Eat local? Senegalese say no thanks

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The look on restaurant owner Mame Couma Tandjigora's face tells the story. She scowls, as many in her country might when asked about locally grown rice -- a far bigger problem than it may seem.

(AFP) -

The look on restaurant owner Mame Couma Tandjigora's face tells the story. She scowls, as many in her country might when asked about locally grown rice - a far bigger problem than it may seem.

"You have to sift it and soak it for a long time," she said. "I prefer my Thai broken fragrant rice."

The Senegalese government had what seemed a reasonable idea after last year's food crisis: have the country grow and eat its own rice instead of sticking with the practice of importing tonnes from Asia.

It was part of a larger plan to achieve self-sufficiency in food production.

But the Senegalese, who serve rice with so many meals, said no thanks. Why? That's where it gets sticky.

Explanations range from taste to social standing to the legacy of colonialism. Whatever the reason, the government is now figuring out how to promote locally grown rice and hopes to import none of the staple by 2012.

It seems they may have a hard time achieving that goal. Last year, over three quarters of the 800,000 tonnes of rice consumed by the Senegalese was imported from Asia.

The impetus for change came from the food crisis, which had sent prices of imported rice soaring. Senegal has since been pushing locally grown rice to rely less on agricultural imports, but despite good crops, much remains unsold.

Tandjigora, who prepares local dishes in a roadside restaurant in a busy neighbourhood of Dakar, goes through six kilos of rice a day.

"Yesterday I served fish with rice and today I am making white rice to go with the Yassa chicken with onions and lemon," she said.

While she does not want the rice grown in the Senegal valley, she says her mother and sister eat it.

"They say it is easier to digest and better for your health because there is less sugar in it," she said.

That may or may not be true. But in shops and restaurants throughout Senegal's capital, sacks of imported rice are piled high and Senegalese rice is hard to find - and not because it's sold out.

Ahmed Mbaye stocks no local rice in his corner grocery shop in Grand Dakar, but pink, blue and green sacs of Thai rice line the entrance.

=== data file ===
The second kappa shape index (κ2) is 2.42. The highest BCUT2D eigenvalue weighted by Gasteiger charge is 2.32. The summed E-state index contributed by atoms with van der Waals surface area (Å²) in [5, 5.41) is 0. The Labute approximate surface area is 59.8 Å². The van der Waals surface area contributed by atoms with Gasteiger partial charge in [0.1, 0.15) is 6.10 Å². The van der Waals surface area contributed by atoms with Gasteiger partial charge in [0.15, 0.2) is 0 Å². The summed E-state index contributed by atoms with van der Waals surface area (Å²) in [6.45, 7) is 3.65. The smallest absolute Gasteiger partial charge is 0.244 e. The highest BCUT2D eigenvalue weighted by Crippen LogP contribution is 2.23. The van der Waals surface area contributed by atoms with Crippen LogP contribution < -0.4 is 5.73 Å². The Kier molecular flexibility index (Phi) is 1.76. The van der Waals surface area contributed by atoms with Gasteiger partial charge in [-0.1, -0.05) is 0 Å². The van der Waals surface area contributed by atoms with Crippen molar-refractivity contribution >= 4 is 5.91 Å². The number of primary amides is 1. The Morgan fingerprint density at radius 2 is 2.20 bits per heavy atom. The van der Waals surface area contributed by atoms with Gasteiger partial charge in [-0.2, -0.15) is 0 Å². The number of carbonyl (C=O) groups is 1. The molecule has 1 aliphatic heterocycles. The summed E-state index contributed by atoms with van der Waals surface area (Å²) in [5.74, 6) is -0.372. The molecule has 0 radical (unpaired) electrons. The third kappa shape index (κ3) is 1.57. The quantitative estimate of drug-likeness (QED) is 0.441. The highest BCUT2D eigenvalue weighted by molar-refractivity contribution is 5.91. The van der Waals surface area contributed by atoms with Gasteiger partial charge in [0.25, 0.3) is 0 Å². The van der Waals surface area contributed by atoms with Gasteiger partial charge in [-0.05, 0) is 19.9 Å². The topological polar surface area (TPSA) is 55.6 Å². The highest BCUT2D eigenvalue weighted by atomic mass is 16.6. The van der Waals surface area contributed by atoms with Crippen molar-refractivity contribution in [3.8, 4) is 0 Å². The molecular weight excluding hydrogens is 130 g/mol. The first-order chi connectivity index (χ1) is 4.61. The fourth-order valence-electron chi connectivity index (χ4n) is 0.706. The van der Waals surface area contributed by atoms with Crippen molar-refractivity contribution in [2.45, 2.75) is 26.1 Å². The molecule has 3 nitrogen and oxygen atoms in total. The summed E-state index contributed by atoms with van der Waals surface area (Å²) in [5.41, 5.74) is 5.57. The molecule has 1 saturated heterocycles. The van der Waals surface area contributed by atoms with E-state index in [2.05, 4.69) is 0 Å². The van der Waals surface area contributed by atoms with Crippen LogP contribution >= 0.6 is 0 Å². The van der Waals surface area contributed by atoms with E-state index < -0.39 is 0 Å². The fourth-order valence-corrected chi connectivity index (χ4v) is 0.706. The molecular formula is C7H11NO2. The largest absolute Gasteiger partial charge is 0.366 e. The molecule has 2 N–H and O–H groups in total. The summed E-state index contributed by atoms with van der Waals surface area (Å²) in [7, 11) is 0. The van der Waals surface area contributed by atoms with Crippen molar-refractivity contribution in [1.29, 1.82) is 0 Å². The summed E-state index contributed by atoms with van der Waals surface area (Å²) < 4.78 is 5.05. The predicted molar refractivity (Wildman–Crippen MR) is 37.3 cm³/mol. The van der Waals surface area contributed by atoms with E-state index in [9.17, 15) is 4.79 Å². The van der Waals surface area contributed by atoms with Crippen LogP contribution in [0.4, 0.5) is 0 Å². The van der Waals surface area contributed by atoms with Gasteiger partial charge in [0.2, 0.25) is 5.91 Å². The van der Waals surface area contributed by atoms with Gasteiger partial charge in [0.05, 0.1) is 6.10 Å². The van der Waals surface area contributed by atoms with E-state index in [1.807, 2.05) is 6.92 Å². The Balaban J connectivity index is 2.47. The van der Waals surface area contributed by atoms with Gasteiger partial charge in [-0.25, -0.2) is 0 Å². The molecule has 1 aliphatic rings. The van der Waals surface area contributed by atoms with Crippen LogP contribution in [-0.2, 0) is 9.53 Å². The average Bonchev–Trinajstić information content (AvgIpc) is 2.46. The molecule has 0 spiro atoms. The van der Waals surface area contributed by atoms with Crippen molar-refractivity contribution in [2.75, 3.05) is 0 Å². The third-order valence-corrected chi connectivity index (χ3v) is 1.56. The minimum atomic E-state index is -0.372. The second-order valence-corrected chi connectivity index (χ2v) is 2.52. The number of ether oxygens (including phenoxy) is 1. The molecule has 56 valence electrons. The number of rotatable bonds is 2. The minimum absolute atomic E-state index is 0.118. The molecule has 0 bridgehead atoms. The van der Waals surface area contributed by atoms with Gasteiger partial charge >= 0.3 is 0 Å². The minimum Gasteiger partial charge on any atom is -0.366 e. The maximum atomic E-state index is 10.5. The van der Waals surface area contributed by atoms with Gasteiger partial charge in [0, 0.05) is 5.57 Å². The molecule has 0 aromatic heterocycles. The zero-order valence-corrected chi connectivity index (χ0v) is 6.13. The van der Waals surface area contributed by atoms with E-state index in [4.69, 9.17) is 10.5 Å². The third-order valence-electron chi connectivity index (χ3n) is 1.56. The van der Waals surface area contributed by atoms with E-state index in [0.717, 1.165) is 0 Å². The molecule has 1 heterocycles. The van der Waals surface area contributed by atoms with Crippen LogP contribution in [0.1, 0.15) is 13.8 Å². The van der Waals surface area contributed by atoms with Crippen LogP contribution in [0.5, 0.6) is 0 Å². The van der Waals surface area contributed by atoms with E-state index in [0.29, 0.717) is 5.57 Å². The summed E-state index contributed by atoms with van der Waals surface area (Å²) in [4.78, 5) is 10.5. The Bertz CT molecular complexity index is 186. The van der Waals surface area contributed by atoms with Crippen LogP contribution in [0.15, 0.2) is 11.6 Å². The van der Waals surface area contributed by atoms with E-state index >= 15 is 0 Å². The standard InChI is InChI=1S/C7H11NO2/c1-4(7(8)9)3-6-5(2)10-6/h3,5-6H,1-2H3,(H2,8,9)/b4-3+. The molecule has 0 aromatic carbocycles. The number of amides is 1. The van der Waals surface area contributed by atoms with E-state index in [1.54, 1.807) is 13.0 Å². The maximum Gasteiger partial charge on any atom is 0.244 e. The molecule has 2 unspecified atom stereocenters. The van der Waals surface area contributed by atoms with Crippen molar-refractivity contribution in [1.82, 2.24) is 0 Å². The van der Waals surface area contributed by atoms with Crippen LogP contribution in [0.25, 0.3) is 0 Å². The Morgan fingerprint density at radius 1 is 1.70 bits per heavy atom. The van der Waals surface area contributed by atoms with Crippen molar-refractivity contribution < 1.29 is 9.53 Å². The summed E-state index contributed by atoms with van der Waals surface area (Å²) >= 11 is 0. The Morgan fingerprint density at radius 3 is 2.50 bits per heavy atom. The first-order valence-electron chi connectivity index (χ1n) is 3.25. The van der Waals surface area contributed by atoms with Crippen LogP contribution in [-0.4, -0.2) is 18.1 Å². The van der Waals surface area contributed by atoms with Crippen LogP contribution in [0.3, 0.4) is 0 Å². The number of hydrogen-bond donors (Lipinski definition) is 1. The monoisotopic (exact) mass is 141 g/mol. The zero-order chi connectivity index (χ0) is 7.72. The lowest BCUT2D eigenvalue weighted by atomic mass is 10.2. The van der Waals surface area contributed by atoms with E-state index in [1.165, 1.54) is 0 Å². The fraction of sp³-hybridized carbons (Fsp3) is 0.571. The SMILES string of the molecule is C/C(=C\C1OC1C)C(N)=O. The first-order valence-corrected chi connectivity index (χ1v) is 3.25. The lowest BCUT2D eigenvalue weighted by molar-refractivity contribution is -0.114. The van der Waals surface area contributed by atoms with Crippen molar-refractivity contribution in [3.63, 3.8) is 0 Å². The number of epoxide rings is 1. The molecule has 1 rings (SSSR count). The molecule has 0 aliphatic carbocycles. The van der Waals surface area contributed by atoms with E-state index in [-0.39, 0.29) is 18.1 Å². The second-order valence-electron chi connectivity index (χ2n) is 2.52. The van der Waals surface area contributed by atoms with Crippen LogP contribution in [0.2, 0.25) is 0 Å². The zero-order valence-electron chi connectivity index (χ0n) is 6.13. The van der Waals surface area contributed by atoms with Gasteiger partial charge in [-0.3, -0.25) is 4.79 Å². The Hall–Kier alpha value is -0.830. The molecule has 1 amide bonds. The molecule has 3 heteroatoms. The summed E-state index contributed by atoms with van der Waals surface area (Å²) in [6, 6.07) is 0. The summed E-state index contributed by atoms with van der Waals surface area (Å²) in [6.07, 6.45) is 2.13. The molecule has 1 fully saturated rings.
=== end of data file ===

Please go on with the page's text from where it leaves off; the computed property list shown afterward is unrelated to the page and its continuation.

"I only sell Thai rice. The stuff that is grown in this country, nobody wants to buy it," Mbaye said.

According to the latest official estimates - disputed by some producers - the rice harvest will be at 508,481 tonnes for 2009, up 25 percent compared to 2008.

The figures have prompted a promise from Senegal's agriculture minister that the country "will not import a single kernel of rice in 2012".

But what if no one eats it?

One expert blamed the problem on the legacy of colonialism.

"It dates back to the colonisation," said Wore Gana Seck, the head of the commission for durable development and environment at Senegal's economic and social council.

"Before the Senegalese ate millet and sorghum, but the French imposed a monoculture of peanuts on farmers and imported broken rice from their other colony Indochina for the Senegalese to eat," she says.

The habit stuck, and eating broken imported rice has become a status symbol here, aid and development charity Oxfam's West Africa regional deputy director Raphael Sindaye said.

"One of the main reasons why local rice doesn't sell well is that it is regarded poorly: eating it means you do not have the right social status," he told AFP.

"Before the quality left something to be desired, but the farmers in the north have really worked to improve it and part of the production is even made into broken rice, like the Senegalese households like" for traditional rice with sauce dishes.

"What remains is the battle to commercialise it," Sindaye said.

"Of the 5,000 tonnes produced by farmers we are tracking in the north, 2,400 tonnes remain unsold."

According to the pro-government daily Le Soleil, the minister for food security wants to set up special village stores to sell Senegalese rice exclusively.

"In Ghana local rice was also poorly regarded. But they had a lot of success with posters showing president Kufuor eating local rice," Sindaye said.

There is hope. In Grand Dakar, Fanta Diarra is already won over. The 21-year-old is married to a man from Saint-Louis in the north of the country, where the rice is grown.

"The local rice is good, everybody eats it there in the valley (of the Senegal river). You just have to know how to prepare it, soak it for two or three hours and cook it for 45 minutes," she said.

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